5 Important Questions to Ask As You Study the Bible
1. What is the passage saying?
Before attempting to analyze the paragraph, it’s critical to fully comprehend what it is stating. Even on the surface, some passages, particularly those found in prophetic writings, can be very challenging to comprehend. There are so many names, locations, and symbols that it’s simple to get confused. Start by asking yourself the 5Ws and H questions whenever you encounter a passage that you are having trouble understanding.
- Who is involved
- What is happening?
- When is it happening?
- Where is it happening?
- Why is it happening?
- How is it happening?
You can also paraphrase sections that aren’t clear by restating in your own words.
If you need to, read the passages before and after to get a better understanding of the context.
Let’s look at Luke 14:1-6 as an example. Try answering the 5Ws and H to get a better understanding of what the passage is saying.
Once you feel comfortable understanding what the passage is actually saying, you can go on to the next question.
2. What does this passage mean?
Then, consider the passage’s meaning by asking yourself, “What?” You will start your interpretation of the passage here.
You need to be certain of the meaning of this verse before you can comprehend how God is trying to communicate with you via it. We must be careful not to extrapolate from the Bible and attempt to apply it to the circumstances of our own lives. By determining the passage’s intended meaning before making an application, we should study the other way around.
The passage should be read once more. Ask yourself more in-depth questions about the specifics as you read. Take note of anything that catches your eye. Anything you don’t understand, note it down. Anything that surprises you should be noted. Ask everything that comes to mind without hesitation. Remember that asking lots of questions is the greatest way to learn.
You should also review these points as you interpret scripture:
- Type of literature
- Historical Context
- Cultural Context
- Intended Audience
- Date of writing
A poetry book won’t be interpreted the same way as a book of prophecy, for instance. An Old Testament Historical work will not be understood in the same way as a New Testament Epistle to Christians of the Gentiles.
Is the book addressed to a certain individual or audience? What details about the audience do you know? Who wrote this? What is his background? When was it written? What was taking place at the date of writing?
Pay close attention to the text’s characters. They, who? What makes them important? The same questions should be asked of countries, cities, and famous sites.
These factors will all have an impact on how we read the paragraph. A meaning that God did not intend could be inferred if we interpret outside of context.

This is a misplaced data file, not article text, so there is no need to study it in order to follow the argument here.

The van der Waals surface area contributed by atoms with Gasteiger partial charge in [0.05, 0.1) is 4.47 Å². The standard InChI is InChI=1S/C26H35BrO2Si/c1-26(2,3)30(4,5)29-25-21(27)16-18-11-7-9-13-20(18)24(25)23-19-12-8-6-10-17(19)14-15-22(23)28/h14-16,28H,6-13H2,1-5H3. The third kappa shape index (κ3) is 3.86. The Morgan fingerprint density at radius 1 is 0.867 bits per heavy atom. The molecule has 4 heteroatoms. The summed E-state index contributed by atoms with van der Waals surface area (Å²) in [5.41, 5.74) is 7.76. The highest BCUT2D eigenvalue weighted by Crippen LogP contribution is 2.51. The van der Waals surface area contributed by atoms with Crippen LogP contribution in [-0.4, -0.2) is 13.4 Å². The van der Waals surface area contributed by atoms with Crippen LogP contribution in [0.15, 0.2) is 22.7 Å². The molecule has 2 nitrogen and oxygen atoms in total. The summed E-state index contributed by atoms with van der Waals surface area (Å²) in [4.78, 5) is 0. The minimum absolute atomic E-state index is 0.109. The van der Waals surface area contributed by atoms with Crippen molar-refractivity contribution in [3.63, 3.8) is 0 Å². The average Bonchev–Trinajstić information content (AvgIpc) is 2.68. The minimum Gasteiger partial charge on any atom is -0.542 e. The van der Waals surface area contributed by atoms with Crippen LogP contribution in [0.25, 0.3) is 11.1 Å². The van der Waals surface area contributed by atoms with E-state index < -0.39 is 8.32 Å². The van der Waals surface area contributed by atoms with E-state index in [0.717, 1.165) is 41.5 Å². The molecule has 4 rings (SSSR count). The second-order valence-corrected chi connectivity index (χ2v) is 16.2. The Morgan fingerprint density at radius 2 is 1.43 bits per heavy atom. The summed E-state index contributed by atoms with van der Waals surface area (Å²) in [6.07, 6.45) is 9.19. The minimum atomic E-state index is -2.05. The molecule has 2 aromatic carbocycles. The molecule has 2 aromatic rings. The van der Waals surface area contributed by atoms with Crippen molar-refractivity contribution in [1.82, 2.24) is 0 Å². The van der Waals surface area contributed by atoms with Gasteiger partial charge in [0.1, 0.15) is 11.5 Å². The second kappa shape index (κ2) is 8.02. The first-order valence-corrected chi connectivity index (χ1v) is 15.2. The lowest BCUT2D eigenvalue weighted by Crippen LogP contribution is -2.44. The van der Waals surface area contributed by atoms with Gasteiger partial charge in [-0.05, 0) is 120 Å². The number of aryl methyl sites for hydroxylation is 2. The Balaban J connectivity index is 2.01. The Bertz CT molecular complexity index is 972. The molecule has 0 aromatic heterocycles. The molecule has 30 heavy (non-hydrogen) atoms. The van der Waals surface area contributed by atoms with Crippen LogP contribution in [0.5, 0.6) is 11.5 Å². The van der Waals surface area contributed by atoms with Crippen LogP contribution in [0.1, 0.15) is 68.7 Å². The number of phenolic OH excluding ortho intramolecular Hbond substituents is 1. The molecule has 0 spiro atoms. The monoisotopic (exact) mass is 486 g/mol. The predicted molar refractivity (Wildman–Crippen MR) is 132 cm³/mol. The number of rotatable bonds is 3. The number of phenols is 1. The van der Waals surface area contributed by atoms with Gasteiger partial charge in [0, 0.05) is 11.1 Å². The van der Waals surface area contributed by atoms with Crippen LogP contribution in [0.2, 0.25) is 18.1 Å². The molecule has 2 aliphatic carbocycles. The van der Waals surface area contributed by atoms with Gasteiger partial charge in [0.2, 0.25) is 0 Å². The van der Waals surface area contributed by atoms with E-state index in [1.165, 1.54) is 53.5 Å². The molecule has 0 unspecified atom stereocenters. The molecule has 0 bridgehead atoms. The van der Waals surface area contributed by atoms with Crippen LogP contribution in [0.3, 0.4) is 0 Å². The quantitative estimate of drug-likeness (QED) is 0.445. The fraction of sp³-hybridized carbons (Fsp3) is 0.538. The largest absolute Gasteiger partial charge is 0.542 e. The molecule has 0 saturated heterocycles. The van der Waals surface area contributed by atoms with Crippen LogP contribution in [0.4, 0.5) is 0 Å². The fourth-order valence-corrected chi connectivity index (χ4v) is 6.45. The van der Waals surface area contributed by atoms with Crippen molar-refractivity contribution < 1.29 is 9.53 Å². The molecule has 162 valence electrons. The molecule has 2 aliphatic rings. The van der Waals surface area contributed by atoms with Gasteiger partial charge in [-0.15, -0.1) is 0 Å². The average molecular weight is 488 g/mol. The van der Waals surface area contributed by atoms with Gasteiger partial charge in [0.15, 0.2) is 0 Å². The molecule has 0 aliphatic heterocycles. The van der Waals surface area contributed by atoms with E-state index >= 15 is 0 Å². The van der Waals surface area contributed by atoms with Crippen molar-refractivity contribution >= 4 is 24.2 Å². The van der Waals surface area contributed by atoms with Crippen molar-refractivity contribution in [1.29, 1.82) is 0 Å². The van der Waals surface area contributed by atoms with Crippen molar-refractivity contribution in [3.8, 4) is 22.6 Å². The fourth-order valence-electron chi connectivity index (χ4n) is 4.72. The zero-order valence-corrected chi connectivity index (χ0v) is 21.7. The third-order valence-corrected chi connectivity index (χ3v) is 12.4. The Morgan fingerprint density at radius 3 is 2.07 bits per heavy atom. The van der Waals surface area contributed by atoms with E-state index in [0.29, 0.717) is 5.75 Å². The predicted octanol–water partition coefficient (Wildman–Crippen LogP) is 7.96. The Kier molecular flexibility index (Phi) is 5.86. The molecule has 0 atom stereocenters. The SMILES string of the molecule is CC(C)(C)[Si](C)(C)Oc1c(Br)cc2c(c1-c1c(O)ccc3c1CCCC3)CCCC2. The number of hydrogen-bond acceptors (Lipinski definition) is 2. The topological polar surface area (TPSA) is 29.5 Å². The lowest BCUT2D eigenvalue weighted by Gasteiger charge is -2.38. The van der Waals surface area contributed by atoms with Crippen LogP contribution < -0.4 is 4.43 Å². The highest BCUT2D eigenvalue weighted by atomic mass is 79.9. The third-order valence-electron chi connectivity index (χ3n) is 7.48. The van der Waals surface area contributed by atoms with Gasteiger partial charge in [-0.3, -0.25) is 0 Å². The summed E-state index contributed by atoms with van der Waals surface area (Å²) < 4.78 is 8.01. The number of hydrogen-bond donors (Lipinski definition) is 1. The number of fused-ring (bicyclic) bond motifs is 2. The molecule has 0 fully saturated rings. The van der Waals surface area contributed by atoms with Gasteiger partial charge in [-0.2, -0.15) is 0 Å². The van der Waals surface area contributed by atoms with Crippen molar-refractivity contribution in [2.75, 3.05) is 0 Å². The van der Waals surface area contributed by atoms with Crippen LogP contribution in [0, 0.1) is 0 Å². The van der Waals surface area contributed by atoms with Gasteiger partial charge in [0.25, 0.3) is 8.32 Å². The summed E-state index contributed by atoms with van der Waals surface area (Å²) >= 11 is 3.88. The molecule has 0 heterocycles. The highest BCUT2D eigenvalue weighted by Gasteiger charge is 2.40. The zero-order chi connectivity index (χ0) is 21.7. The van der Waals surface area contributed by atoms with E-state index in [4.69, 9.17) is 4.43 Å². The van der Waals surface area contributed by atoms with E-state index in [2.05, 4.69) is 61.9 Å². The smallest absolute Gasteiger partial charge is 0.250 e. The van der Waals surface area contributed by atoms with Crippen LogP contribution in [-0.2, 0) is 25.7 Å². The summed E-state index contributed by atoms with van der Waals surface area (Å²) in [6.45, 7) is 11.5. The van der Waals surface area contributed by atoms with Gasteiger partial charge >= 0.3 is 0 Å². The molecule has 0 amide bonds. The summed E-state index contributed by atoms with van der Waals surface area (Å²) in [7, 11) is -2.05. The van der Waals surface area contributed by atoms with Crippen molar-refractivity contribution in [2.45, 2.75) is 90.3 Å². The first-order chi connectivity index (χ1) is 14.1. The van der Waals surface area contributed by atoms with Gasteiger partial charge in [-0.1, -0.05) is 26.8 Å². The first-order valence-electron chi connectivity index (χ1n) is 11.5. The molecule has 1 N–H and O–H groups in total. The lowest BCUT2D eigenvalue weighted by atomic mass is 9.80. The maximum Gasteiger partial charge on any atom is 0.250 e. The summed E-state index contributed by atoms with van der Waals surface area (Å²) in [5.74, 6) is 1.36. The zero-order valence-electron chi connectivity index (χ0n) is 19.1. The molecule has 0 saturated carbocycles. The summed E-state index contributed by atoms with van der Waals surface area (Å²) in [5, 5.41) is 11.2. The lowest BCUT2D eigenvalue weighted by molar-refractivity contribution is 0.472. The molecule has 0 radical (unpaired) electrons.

To better understand the meaning of passages you don’t understand, look for cross-references. Understanding how modern English language compares to the original languages used when the Bible was written can also be accomplished through Greek and Hebrew word study.
However, I advise reading them after you have posed your own inquiries and done all of the other strategies I listed above. Commentaries and sermons are also helpful.
We ought to take good care of God’s word. He has gifted us with a priceless gem. Even while it does take a little more time to interpret the Bible, it is worthwhile because we learn what God said to his people in the past and what he is trying to say to us today.
20 Most Frequently Asked Bible Questions (Topics)
Truth assertions are constantly being thrown to us. You must evaluate everything in the context of the one and only source of absolute truth—Word—in God’s order to truly distinguish between what is true and what is untrue.
Truth assertions are constantly being thrown to us. You are encouraged to trust what you are told by the news you hear, the blogs you read, and the television programs you watch. You must evaluate everything in the context of the one and only source of absolute truth—Word—in God’s order to truly distinguish between what is true and what is untrue.
How do you tell if the most recent fossil discovery actually matches the lofty aspirations of the headline? How would you rate the historical claims made at the public library lecture? How do you teach your kids to recognize the fallacious reasoning in that adorable dinosaur cartoon? Also, keep in mind that you should always be questioning the teachings of other Christians, whether it be in Sunday school, Vacation Bible School, the newest book, or even this essay.
The answer is to ASK the right critical thinking questions with the Bible as our foundation.
A Solid Foundation
By what standard do we test all things? The Bible. But what if the Bible doesn’t directly address the issue?